Contact: Marcie Katcher 631-244-0149
FOR IMMEDIATE RELEASE August 20, 2009
Large Hailstone Sets Vermont State Record
NOTE TO REPORTERS: High resolution photographs available for download at http://weather.gov/btv/photos. Credit: NOAA
A hailstone that hit Westford, Vt., north of Burlington, during a severe thunderstorm on July 16, 2009, has been declared the largest hailstone ever recovered in the state of Vermont. The hailstone measured 3.3 inches in diameter – roughly the size of a large apple – had a circumference of 6.8 inches and weighed 2.1 ounces.
“Hail from this storm damaged cars and crops, and even injured and killed dozens of chickens,” said Chuck McGill, a National Weather Service meteorologist who collected the record-setting hailstone at his house in the Westford area. "I had never seen hail anywhere near as large as what fell at my house, and I knew hail that size was unusual for Vermont."
The hailstone was officially declared a record by the Vermont State Climate Extremes Committee, comprised of representatives from the National Weather Service forecast office in Burlington, National Weather Service Eastern Region Headquarters, NOAA’s National Climatic Data Center, the Northeast Regional Climate Center and a hail expert from Colorado State University.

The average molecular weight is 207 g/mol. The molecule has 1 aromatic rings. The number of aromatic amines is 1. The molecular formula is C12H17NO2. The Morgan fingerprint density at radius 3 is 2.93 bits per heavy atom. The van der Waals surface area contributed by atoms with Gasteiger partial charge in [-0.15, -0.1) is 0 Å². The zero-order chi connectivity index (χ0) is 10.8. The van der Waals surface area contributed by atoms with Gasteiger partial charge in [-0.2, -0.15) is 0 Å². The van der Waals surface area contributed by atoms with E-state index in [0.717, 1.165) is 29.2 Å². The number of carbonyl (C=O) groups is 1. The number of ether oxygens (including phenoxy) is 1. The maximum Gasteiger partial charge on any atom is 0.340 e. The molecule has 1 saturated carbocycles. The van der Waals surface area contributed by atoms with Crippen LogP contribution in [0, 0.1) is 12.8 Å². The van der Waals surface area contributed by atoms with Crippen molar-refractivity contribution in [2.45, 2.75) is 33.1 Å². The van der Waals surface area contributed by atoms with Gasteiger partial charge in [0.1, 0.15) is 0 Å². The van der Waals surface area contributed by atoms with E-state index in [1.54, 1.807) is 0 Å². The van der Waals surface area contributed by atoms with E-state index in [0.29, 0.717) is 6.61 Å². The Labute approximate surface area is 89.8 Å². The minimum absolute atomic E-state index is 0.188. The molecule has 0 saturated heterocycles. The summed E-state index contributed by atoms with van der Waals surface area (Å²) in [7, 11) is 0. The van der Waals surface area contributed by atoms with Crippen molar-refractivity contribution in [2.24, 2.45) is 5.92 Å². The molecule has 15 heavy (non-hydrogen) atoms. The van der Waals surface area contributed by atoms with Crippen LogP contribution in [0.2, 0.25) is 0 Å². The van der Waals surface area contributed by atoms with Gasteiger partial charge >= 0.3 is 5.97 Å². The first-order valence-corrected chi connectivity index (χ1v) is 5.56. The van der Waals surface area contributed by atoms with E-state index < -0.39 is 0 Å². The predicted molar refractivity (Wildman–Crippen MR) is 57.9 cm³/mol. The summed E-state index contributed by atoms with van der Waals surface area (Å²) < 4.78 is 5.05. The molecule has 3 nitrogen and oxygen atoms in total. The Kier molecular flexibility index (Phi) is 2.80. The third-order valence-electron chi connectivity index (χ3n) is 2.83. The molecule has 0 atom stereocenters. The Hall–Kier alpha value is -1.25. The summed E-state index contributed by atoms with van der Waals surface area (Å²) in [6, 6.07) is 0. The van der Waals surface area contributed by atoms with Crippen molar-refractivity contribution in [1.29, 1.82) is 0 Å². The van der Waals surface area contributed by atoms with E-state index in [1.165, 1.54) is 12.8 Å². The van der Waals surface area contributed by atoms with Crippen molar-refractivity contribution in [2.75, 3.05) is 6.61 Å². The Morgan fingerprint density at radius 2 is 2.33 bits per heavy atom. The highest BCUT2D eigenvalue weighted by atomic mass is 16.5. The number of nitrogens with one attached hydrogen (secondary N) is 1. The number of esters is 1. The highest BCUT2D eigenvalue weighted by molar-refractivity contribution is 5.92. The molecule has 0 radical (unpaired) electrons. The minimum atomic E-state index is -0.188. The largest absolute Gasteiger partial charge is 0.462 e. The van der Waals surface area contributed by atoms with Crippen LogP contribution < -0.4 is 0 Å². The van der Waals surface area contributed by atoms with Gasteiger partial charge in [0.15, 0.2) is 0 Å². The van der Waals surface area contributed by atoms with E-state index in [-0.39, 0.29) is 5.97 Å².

Data archived at NOAA’s National Climatic Data Center in Asheville, N.C., indicate only five reports of hail measuring two and a half inches in diameter or larger in Vermont since more comprehensive record keeping began in the early 1950s. The previous largest hailstone reported for the state of Vermont was three inches in diameter and occurred on August 9, 1968, in Burlington.
The largest hailstone on record for the United States fell in Aurora, Neb., on June 22, 2003, and measured seven inches in diameter and 18.75 inches in circumference. The heaviest hailstone fell in Coffeyville, Kan., on September 3, 1970, and weighed 1.65 pounds.
Hail forms when updrafts–upward movement of air–within a thunderstorm carry rain drops into the sub-freezing upper parts of the cloud. As these updrafts cycle the hailstone through the cloud it picks up moisture in the warmer sections of the cloud, which then freezes in the colder sections allowing the stone to grow. Updrafts keep the hailstones aloft until they become too heavy to remain in the clouds. The stronger the updraft, the larger the hailstone can grow before falling to the ground.
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On the Web: National Weather Service, Burlington, Vt.: www.weather.gov/btv